Finance Needs Better Teachers

What makes someone a good teacher? I’ve been thinking about this a lot lately, and I don’t mean teacher in the traditional chalkboard and apple sense. We’re all teachers. We all have to explains things we understand to others who don’t.

So what makes someone particularly good at that?

Empathy.

The best teachers remember what it’s like to not understand. They remember the questions they were too embarrassed to ask. They remember the sticking points.

The best teachers make you feel like they’re in the thick of it with you. They talk to you, not down to you. They make it okay to be exactly where you are.

The finance industry needs better teachers.

There are plenty of advisors, writers, and bloggers who know their stuff but aren’t great teachers. They assume this baseline financial literacy that, let’s face it, most of us don’t have. (Looking at you, education system.) Sometimes it feels like they’re just catering to other finance nerds. But what about everyone else? What about the people they claim they’re trying to serve?

By using fancy words to explain other fancy words, it creates an environment where it’s really hard to stick your hand up and say, “I don’t get it.”

And that, my friends, is dangerous. That’s how we get gaps. That’s how we get ‘us’ versus ‘them’. When this happens, we all lose.

Nowhere is this gap more obvious than at the cocktail hours advisors throw to get new clients (yes, I go to those for kicks). You can literally see it widen with every PowerPoint slide. No one’s going to interrupt Cindy mid-pitch and ask for clarification on, “Wait, where did that number come from?” because that would be embarrassing.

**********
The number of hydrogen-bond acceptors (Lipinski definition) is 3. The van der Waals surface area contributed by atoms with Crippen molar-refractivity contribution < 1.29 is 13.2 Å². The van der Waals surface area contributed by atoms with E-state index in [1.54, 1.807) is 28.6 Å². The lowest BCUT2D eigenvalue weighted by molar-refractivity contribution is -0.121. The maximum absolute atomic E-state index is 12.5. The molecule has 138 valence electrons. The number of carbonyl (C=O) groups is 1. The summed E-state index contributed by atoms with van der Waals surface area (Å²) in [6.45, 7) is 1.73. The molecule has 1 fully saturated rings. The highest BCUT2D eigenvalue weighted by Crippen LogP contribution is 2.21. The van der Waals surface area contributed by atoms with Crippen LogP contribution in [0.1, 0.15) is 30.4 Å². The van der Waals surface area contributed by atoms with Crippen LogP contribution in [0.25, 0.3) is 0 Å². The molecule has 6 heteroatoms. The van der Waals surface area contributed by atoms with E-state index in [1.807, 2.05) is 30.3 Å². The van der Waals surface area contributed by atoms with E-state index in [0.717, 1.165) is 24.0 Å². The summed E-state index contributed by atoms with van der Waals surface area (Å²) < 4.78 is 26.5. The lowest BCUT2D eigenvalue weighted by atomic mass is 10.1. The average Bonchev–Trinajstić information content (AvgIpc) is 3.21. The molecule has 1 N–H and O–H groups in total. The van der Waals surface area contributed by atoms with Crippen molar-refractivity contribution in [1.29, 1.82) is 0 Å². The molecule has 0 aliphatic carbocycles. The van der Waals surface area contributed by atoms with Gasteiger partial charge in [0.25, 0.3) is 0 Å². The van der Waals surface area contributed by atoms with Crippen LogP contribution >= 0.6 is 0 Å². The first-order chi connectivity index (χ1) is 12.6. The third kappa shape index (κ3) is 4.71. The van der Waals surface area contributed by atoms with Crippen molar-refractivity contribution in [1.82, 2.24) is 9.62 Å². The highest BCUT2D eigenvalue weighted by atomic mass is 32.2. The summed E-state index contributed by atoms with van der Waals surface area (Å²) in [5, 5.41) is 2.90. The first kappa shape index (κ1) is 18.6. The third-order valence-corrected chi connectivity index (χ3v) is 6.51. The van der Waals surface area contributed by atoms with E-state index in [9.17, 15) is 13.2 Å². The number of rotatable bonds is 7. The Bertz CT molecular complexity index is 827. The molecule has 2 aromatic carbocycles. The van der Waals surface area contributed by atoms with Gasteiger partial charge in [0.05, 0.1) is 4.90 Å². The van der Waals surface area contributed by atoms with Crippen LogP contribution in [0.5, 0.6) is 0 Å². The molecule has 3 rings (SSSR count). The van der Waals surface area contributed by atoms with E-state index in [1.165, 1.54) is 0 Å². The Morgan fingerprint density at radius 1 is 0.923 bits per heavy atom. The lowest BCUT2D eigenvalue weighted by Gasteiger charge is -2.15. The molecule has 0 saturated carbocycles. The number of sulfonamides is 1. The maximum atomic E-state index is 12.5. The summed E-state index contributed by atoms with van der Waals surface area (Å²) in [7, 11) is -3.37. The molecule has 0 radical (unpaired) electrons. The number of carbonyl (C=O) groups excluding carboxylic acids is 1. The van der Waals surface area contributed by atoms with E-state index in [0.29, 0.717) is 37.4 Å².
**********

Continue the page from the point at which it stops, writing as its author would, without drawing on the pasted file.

I don’t think it’s intentional (not always at least). I think they honestly forget what it’s like to not understand annuities because to them it’s second nature. But if you want to build trust and lasting relationships, you’ve got to know your audience so that you know where to start.

“RRSP contributions will lower your taxable income!” isn’t a selling point to someone that doesn’t know what taxable income is.

Do you see what I mean here? Just because it makes sense to you explained like that doesn’t mean it makes sense to someone else. You’ve got to be conscious of who you’re talking to (or rather, who you want to be talking to) and use language that makes sense to them.

Remember what it’s like to not understand.

That kind of empathy is really, I mean really, powerful.


P.S. In lieu of a somewhat-passably-relevant stock photo… Please enjoy this snap I took in Chinatown, New York. Note Mr T. He knows a thing or two about teaching…

About the author

Kate Smalley

Kate is a marketer, maker, and freelancer living in Toronto. She works with small businesses to help them narrow in on their purpose, share their ideas, and tell their story.

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